North Carolina’s 3 Best Parks for Canoeing and Kayaking

Paddle the Tar Heel State

Merchants Millpond State Park.

Merchants Millpond State Park.

By Brad Beggs

Paddling in eastern North Carolina is almost always perfect. Rarely is the temperature too hot or cold, the water is usually at an ideal level, neither too fast nor too low. And animal life abounds. There are an estimated 20,000 black bears (one of the highest concentrations in America) in the eastern part of the state along with over 100,000 migratory birds that pass thorough each year on the Atlantic Flyway. There are even alligators.

These two state parks and one national seashore offer the best in wildlife and paddle camping. Each park has options suitable for friends, families, couples, and the seasoned soloist.

You'll find peace and a connection with nature on the first paddle stroke.

Hammocks Beach State Park.

Hammocks Beach State Park.

Hammocks Beach State Park
Before slipping your kayak from the floating dock, keep an eye out. (And not just for the numerous birds — egrets, ibis, osprey.) When you launch on the outgoing tide, it is not uncommon to spy dolphins right off the dock. If you don't, don't worry. Once you make camp among the sand dunes, you'll likely see the them on the hunt just beyond the surf zone.

The park's Bear Island offers six miles of undeveloped white sand beaches, with two group and ten very private individual campsites. The warm water of the Atlantic is moments from your site. You'll need a boat to reach Bear Island but your camping isn't entirely primitive. The island offers potable water, concessions, and restrooms.

The main trail is three miles one way but numerous options (out and back or loops) are possible for casual paddling, birding, and rough water play.


Cape Lookout National Seashore (CALO)

Cape Lookout National Seashore.

Cape Lookout National Seashore.

In early fall when the nights are still warm, you don't need anything other than a towel to lay on. Twenty yards away the Atlantic laps onto Shackleford Island, and in the far distance Cape Lookout Lighthouse flashes every 15 seconds. But the night sky holds your tongue silent, and keeps your attention fixed on Orion, the Big Dipper, and the Milky Way as you can only experience from an empty barrier island.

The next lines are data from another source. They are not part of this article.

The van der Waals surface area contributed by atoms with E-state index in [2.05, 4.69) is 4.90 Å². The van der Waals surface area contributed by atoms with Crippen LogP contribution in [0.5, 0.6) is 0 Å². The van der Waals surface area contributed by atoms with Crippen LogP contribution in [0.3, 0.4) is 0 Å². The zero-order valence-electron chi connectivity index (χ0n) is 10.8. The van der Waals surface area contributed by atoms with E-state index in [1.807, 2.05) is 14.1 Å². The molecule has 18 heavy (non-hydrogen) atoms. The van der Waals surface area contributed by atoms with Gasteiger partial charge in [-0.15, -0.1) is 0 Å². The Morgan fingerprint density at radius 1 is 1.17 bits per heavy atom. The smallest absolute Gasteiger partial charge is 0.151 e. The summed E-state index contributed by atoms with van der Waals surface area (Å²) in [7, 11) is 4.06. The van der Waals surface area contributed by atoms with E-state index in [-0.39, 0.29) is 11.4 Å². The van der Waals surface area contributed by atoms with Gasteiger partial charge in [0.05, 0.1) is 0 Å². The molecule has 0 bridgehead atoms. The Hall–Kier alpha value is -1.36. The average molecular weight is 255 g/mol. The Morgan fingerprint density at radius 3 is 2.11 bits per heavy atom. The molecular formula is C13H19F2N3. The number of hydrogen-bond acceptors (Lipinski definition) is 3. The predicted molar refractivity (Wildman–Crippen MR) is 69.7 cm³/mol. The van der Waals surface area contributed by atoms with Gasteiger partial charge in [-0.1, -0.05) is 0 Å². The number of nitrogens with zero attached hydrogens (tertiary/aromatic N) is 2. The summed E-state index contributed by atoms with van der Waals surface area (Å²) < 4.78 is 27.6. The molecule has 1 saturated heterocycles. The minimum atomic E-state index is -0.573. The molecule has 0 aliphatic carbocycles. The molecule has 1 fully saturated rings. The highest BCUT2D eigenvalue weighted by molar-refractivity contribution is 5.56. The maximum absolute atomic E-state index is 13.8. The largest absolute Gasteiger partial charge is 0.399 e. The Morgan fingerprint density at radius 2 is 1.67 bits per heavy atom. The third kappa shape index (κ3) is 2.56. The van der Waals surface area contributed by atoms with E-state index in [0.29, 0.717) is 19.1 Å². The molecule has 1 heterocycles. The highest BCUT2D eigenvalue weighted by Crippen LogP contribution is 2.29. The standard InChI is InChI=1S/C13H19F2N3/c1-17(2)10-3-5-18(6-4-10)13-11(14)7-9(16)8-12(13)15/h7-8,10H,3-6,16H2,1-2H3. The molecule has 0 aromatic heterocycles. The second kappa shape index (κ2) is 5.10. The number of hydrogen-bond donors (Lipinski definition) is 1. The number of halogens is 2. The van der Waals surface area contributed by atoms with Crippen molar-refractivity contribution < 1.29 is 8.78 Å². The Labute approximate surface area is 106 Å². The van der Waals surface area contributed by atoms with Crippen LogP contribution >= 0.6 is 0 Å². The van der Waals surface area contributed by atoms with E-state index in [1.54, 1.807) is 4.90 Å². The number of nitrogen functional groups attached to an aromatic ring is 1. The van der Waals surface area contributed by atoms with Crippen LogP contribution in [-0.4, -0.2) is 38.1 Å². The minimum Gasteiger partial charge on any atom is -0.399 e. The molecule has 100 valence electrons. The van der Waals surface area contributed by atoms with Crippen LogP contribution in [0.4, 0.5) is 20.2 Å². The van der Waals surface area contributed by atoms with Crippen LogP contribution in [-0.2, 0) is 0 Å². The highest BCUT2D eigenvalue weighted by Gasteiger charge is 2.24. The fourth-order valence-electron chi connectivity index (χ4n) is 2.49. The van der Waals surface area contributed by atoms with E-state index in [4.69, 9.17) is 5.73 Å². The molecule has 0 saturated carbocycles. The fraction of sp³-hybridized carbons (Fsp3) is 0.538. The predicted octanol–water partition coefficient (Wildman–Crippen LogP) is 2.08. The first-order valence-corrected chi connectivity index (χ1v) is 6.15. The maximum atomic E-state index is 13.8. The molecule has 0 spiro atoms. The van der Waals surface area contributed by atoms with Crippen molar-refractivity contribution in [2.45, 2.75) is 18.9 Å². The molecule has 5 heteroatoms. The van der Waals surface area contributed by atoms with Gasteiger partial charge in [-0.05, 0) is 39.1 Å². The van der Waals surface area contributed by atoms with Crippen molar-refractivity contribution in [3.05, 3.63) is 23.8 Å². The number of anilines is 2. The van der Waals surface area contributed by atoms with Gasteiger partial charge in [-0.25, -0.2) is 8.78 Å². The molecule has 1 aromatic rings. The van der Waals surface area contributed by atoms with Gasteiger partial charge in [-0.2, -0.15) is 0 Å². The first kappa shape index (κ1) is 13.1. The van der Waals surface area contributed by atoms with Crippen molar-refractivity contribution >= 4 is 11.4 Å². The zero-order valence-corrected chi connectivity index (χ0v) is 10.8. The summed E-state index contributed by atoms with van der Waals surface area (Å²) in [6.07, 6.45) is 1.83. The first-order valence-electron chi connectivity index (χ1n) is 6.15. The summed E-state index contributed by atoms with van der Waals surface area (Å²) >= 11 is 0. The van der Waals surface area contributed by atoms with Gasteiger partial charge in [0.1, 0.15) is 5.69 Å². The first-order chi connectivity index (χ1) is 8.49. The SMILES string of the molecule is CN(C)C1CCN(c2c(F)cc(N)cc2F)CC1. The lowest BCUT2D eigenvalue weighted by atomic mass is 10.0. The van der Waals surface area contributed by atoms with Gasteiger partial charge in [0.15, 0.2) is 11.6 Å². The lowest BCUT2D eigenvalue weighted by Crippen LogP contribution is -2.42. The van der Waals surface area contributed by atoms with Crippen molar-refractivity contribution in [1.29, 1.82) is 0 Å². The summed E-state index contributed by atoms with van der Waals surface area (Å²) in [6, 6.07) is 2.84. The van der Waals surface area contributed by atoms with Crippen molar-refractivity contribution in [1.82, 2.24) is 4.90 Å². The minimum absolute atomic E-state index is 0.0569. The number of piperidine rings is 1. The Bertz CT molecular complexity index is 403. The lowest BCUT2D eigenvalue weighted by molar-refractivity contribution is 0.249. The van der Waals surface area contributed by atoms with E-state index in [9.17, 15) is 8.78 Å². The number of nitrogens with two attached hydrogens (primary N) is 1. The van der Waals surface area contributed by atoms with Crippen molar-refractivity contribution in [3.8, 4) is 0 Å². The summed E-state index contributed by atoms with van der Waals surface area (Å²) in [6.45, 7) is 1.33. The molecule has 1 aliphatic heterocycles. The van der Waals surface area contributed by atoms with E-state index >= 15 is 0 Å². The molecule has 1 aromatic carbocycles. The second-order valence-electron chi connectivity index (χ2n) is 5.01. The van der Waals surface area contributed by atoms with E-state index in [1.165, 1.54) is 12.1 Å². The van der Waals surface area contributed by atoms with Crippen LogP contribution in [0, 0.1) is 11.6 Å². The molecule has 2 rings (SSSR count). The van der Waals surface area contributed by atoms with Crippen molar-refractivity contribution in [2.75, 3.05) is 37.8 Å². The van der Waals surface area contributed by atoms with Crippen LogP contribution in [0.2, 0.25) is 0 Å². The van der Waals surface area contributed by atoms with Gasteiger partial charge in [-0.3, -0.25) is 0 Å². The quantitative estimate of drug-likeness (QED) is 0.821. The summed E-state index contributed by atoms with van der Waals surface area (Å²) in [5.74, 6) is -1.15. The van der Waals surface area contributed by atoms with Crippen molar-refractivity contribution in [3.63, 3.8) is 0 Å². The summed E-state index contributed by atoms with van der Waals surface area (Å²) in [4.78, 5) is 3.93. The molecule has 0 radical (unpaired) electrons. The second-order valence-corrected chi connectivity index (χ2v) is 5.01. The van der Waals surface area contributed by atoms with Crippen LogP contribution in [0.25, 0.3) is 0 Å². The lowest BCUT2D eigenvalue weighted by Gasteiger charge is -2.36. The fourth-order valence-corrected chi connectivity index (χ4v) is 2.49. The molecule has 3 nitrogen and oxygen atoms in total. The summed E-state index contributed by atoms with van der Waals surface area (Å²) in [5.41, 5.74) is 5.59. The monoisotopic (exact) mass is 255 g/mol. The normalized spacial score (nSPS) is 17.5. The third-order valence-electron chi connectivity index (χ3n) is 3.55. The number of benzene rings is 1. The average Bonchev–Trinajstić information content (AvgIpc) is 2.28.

CALO offers open water paddling, a historic working lighthouse, wild ponies, unspoiled beaches, with options for luxury (water access, pit toilets, and primitive rental cabins) to remote backcountry camping on empty beaches of Shackleford or North Core islands. At 56 miles long CALO is the largest uninterrupted and pristine barrier island chain in the southeast, offering options from one to four nights. You can plan trips that range from relaxing to full-on expedition, but CALO is not for the inexperienced.


Alligator lurks at Merchants Millpond State Park.

An alligator lurks at Merchants Millpond State Park.

Merchants Millpond State Park
An alligator lurks in the millpond, among the cypress and tupelo trees. Though the millpond, originally built to produce a water source for a mill, is only 760 acres, you'll feel the urge to look around every stand of trees. Search for waterfowl, snakes, songbirds, and of course, the resident alligator.

Merchants offers relaxing one or two night trips among gnarled cypress, tupelo gum trees, and croaking frogs. Explore the mysterious Shrek-like millpond first, then make camp at the designed campsite on the banks of the pond. On the second day, portage the old dam onto Bennetts creek, a narrow, winding creek through a bottomland forest. Camp 4.5 miles downstream on either a land-based site (fires allowed) or on a three-pod camping platform. Bennetts creek is 5.7 miles long, with a nice bike shuttle; you can also easily share a ride with other paddlers.

The park offers canoe and kayak rentals.


— Brad Beggs helps paddlers find the best places to paddle in eastern North Carolina and Outerbanks at For detailed paddle guides, more photos, and interactive paddle map for each park, visit

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